Fulton County District Attorney Fani Willis, the Georgia prosecutor behind the indictments of former President Donald Trump and other defendants, Thursday accused House Judiciary Committee Chairman Rep. Jim Jordan of interfering with a criminal investigation and attempting to punish her over the Trump charges for personal political gain.
Her claims, outlined in a letter to the Ohio Republican, come after he demanded records of her communications with Department of Justice officials behind Trump’s federal indictments in connection with an alleged plot to overturn the 2020 presidential election, reports The Atlanta Journal-Constitution.
Jordan claims that Willis, through the Trump prosecution, is attempting to interfere with the 2024 election and said her investigation may infringe on the rights of Trump and the other defendants.
Willis, in her letter, said that Jordan’s claims in an Aug. 24 letter include “inaccurate information and misleading statements” and have an “obvious purpose to obstruct a Georgia criminal proceeding and to advance outrageous misrepresentations.”
Jordan’s letter was sent 10 days after the Fulton County grand jury indicted Trump and 18 other defendants on charges they had schemed to overturn the 2020 election results in the state.
Jordan’s office didn’t respond to the Journal-Constitution’s request for comment.
Meanwhile, some Georgia Republicans are pushing for Willis to be sanctioned or impeached, but GOP Gov. Brian Kemp has rejected those calls.
In his letter, Jordan wrote that Willis started her investigation of Trump in February 2021 but didn’t bring the charges against him until 2023, when the campaign for the GOP presidential nomination began.
Further, Jordan wrote that Willis has asked that the trial against Trump start on March 4, 2024, the day before the Super Tuesday elections and eight days before Georgia’s presidential primary.
“It is therefore unsurprising many have speculated that this indictment and prosecution are designed to interfere with the 2024 presidential election,” he wrote.
Willis, in response, said Jordan’s concerns about the timing of her investigation were unfounded and that many witnesses in the case were uncooperative, forcing her to seek judicial approval for a special grand jury to compel evidence and testimony.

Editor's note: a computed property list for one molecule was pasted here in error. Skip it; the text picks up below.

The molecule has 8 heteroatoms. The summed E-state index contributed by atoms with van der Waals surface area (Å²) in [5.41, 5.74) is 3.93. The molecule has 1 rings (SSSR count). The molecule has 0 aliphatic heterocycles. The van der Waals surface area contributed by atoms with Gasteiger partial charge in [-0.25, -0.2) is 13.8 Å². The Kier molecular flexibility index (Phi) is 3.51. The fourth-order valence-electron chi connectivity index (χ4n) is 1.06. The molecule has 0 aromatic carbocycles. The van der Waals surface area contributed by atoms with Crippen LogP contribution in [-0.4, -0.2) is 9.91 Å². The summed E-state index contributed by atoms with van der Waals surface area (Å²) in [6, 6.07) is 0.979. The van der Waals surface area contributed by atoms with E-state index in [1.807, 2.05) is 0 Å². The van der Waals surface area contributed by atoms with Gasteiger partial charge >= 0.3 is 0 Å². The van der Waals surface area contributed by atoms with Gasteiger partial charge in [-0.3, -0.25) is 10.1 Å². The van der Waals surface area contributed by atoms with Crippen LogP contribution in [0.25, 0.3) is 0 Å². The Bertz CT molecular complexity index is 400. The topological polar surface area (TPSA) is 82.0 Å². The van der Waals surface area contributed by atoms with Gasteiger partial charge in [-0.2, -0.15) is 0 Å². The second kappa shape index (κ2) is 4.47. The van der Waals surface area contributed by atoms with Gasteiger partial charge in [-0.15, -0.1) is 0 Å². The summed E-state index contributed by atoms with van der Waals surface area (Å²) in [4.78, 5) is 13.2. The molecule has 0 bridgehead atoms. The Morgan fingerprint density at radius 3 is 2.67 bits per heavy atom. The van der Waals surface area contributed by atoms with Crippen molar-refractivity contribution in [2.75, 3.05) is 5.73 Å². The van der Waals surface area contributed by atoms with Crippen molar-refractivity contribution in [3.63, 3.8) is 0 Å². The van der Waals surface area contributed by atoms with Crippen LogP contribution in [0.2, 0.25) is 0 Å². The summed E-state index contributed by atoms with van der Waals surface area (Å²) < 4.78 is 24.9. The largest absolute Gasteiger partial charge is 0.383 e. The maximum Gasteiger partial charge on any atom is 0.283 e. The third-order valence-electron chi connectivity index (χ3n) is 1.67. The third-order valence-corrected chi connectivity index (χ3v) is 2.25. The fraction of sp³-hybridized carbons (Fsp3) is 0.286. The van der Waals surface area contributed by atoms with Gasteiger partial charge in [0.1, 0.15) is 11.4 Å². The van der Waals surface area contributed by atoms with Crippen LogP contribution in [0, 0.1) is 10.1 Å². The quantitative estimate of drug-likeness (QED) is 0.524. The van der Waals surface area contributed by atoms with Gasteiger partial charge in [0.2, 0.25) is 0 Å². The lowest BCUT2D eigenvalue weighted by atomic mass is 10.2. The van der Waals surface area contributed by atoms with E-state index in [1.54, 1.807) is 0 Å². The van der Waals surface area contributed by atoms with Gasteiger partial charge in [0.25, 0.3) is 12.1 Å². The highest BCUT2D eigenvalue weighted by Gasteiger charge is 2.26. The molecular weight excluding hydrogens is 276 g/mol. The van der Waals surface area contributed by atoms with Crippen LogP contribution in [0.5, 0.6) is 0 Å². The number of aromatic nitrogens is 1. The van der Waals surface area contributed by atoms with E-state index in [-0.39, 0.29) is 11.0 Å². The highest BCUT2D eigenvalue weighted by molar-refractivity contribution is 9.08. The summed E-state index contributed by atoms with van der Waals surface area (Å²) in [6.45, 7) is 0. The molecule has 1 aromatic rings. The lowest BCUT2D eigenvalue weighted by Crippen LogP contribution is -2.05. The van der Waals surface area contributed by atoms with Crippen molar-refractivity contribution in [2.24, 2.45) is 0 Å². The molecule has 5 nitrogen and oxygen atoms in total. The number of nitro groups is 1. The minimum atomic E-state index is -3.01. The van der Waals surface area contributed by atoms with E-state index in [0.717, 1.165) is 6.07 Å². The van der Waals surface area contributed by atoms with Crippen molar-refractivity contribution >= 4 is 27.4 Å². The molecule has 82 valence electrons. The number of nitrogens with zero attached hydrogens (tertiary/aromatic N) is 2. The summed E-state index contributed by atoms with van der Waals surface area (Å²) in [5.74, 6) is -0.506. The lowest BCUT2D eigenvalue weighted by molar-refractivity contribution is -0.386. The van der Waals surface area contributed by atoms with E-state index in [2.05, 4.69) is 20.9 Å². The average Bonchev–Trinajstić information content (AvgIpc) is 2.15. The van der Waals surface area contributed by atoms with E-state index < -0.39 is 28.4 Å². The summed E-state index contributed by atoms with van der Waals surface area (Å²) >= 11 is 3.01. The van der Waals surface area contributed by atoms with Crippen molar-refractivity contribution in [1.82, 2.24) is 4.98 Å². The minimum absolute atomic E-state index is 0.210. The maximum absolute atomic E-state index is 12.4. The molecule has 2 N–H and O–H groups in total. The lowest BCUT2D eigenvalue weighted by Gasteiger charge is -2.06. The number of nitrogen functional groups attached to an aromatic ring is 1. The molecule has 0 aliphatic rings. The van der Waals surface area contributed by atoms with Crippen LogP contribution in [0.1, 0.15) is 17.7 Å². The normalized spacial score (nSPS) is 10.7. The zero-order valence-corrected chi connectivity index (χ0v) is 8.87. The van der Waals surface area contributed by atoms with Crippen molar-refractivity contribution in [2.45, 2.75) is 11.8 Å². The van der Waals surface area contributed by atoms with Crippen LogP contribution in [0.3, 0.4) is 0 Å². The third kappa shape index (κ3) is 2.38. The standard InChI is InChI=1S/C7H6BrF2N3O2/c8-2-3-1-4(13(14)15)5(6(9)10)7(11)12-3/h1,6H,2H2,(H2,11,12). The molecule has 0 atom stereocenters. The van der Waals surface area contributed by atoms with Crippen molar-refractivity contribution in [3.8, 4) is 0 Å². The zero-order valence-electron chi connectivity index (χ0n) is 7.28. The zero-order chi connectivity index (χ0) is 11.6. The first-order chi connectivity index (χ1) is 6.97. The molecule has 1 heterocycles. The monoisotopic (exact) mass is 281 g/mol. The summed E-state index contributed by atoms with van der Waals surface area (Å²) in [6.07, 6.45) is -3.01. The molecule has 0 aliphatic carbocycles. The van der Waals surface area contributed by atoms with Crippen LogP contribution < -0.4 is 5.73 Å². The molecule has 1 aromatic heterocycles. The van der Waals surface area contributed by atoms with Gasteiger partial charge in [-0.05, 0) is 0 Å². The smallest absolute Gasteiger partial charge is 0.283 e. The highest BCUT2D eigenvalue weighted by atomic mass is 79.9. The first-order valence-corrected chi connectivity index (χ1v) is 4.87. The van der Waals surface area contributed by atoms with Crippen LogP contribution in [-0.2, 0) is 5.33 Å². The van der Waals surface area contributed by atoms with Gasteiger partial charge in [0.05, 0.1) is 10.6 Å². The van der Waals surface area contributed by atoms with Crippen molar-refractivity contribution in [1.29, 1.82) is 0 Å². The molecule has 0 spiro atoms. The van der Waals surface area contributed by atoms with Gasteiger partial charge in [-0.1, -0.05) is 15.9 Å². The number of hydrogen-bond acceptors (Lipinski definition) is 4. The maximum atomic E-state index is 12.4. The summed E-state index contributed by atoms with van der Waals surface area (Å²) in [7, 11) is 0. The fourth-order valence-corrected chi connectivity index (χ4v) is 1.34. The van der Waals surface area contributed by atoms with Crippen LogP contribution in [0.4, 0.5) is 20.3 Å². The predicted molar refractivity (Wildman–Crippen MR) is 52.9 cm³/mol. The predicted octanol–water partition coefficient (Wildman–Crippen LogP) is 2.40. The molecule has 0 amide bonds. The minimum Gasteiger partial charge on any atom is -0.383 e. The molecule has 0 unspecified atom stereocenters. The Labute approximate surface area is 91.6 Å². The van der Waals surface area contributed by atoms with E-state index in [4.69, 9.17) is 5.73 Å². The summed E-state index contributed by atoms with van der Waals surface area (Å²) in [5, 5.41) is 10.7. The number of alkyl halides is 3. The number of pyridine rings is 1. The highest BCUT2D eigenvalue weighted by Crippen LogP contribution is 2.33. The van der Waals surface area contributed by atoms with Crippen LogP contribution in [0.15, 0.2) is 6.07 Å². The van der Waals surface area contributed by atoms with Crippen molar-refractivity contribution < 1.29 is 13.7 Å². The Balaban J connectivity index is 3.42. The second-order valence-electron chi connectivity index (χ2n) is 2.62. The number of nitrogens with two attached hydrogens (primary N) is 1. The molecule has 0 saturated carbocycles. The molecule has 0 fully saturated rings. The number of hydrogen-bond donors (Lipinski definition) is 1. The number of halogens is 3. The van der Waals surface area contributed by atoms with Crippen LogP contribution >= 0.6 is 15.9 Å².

Willis also denied allegations that she’s unfairly targeting Trump and said his status as a political candidate can’t make him legally immune from criminal prosecution.
She also noted that the special grand jury had recommended the charges in the case, with a separate jury issuing indictments.
“The select group of defendants who you fret over in my jurisdiction are like every other defendant, entitled to no worse or better treatment than any other American citizen,” she told Jordan. “Your letter makes clear that you lack a basic understanding of the law, its practice, and the ethical obligations of attorneys generally and prosecutors specifically.”
In addition, Willis addressed an inquiry from Jordan about her office’s use of federal funds, and said that money is used to process “long-neglected sexual assault kits and prosecute dangerous sexual offenders who are identified via DNA results.”
“If you and your colleagues follow through on your threats to deny this office federal funds, please be aware that you will be deciding to allow serial rapists to go unprosecuted, hate crimes to be unaddressed, and to cancel programs for at-risk children,” Willis said in her letter. “Such vengeful, uncalled-for legislative action would impose serious harm on the citizens we serve, including the fact that it will make them less safe.”
Sandy Fitzgerald ✉
Sandy Fitzgerald has more than three decades in journalism and serves as a general assignment writer for Newsmax covering news, media, and politics.
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